Taking flight: How cargo drones are reshaping logistics

According to MoCA, the drone industry in India is projected to witness a substantial revenue increase, reaching around US$1.63-2.04 billion by 2026. In a bid to promote growth in this sector, the government is actively encouraging both startups and MSMEs to venture into drone technology investments.

CT Bureau

Of late, drones have become one of the industry’s most glorified innovations after digital innovation and introduction of AI, Blockchain and Data Science. They not only have the potential to reduce delivery time and costs, but also the drones increase efficiency specially in the interior areas. Additionally, drones can reduce the carbon footprint associated with traditional delivery methods. When it comes to competitiveness, drones are much cheaper and faster. And what is more, they cost 25 per cent less (cost-wise) as compared to the ground logistics.

According to the Union Civil Aviation Ministry,  the drone market is projected to increase from 2,900 crore in 2020 to about 77,300 crore in 2025 at a CAGR of 80 per cent and is further expected to reach up to 2,95,000 crore by 2030. The government is also encouraging startups and Micro, Small, and Medium Enterprises (MSMEs) to invest in drone technology by lowering the yearly sales threshold to 2 crore for drones and 50 lakh for drone components. e-commerce segment is expected to drive demand and growth of drones. In fact, drones are picking up well globally.  spoke to global experts about the increasing popularity of drones and its pros and cons.

India-based, DRONECO, the logistic arm of drone tech startup, TSAW Drones, has set up a goal to complete over 10 lakh deliveries in 2023. With a track record of 8,400 successful package deliveries till date, DRONECO is expanding its reach and revolutionizing the delivery industry. So far, the company’s drones have covered 6,920 km and delivered a cumulative weight of 620 kg.

Set up in November 2022, DRONECO is currently running on three routes in two states. Its deliveries are growing at a 10 per cent month-on-month growth rate. Currently, DRONECO is serving Kolkata and Nizamabad and a pilot run is going on the Noida-Meerut (NCR) route. It aims to extend its delivery services to two more new routes. These include Delhi NCR and Uttar Pradesh. The brand is witnessing high deliveries from medical sector delivery and with its aggressive outreach approach looking forward to adding e-commerce, q-commerce, agriculture, and defence deliveries. DRONECO’s client roster comprises renowned names in the industry, including Medvolant, TATA 1MG, GIMS, and Kanhaiya Life Care Medicine.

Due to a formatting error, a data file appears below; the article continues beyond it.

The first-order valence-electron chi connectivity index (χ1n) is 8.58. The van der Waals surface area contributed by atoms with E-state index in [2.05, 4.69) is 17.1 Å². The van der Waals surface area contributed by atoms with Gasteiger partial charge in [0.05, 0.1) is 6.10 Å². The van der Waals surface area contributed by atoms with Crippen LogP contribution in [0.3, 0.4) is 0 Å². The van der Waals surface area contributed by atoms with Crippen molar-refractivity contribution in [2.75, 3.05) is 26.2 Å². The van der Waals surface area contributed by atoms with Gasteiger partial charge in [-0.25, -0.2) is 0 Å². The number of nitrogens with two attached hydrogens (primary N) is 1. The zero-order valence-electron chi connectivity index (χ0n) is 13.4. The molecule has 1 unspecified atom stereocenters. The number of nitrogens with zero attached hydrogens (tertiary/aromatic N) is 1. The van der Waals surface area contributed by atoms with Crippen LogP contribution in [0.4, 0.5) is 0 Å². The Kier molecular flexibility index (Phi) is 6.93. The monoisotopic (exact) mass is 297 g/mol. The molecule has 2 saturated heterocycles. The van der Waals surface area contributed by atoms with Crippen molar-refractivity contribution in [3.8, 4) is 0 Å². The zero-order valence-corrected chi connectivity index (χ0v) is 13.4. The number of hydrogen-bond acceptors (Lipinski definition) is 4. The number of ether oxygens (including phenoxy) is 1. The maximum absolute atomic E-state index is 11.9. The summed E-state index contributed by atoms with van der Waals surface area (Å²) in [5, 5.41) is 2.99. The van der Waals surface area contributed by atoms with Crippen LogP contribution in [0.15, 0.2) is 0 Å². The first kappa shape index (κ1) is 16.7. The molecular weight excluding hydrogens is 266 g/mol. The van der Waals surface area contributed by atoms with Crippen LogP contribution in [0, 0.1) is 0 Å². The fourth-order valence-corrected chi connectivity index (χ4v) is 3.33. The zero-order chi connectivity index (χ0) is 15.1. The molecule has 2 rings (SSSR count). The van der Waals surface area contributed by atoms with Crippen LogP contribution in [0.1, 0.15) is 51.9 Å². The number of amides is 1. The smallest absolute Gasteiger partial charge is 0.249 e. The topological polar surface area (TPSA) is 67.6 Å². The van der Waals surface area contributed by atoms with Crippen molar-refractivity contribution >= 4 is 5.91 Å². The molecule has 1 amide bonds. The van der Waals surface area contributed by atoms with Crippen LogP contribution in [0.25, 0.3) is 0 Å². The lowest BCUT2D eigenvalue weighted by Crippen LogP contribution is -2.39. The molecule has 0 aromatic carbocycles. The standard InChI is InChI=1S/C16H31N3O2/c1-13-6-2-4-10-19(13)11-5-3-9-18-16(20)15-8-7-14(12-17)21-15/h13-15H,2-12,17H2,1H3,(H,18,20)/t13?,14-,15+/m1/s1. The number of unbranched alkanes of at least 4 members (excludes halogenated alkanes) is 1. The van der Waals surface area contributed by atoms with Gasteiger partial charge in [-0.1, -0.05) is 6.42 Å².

Kishan Tiwari, Co-Founder and CEO, TSAW Drones, averred, “We are thrilled to set the bar high and aim for more than one million deliveries by this year-end. This target is a testament to the tremendous growth and success we have achieved so far.” He added, “At DRONECO, we are driven by the belief that the sky is not the limit, but our launching pad for endless possibilities. With each successful delivery, we are bridging distances, eliminating barriers, and bringing convenience to doorsteps. DRONECO is not only meant to serve as a seamless drone delivery platform; it stands as a gateway to a new era of connectivity. Together alongside TSAW, we are making the impossible possible by rewriting the rules of delivery to shape the future of logistics. A future where more cities, more businesses, and more people can rely on our innovative solutions to connect and thrive together.”

At DRONECO, the delivery process begins with securing the necessary permissions based on the designated zones. Local police authorities and Air Traffic Control are notified, and a planned route of operation is established. Operations begin as per the approved time of operation, with take-off and landing times communicated via email to the relevant authorities. Safety and efficiency are paramount at DRONECO, which is why the company offers special features to enhance the delivery experience.

These include real-time decision-making in the event of motor or communication issues, pre-planned flights to minimize delays, and collision avoidance capabilities. The company’s approach, combined with its strategic partnerships and cutting-edge technology, positions DRONECO as a leader in the delivery industry.

Rabih Bou Rached, CEO and Founder said based in the UAE, FEDS is one of the leading players in the segment.  “Drones are shaking up the air cargo industry in a big way, and it is amazing to see what this technology can do, he said. At FEDS, we recognize the potential that drones offer for businesses looking to stay ahead of the competition. With drones, we can deliver faster and efficiently, and give cost-effective solutions to our customers, while reducing our carbon footprint and improving overall sustainability. As an industry, we are beginning to scratch the surface. We believe that this technology can be used in a variety of different applications— from transporting medical supplies and disaster relief aid to delivering packages straight to customers’ doorstep. The possibilities are endless. Of course, with any new technology comes challenges. The regulatory environment surrounding drones is still evolving. Safety is one of the priorities. We believe that drones are an important part of the future of air cargo, and we are thrilled to be at the forefront.” Unmanned aerial vehicles (UAVs) not only facilitate movement of goods and materials, but also reduce carbon emissions generated by traditional transportation methods.”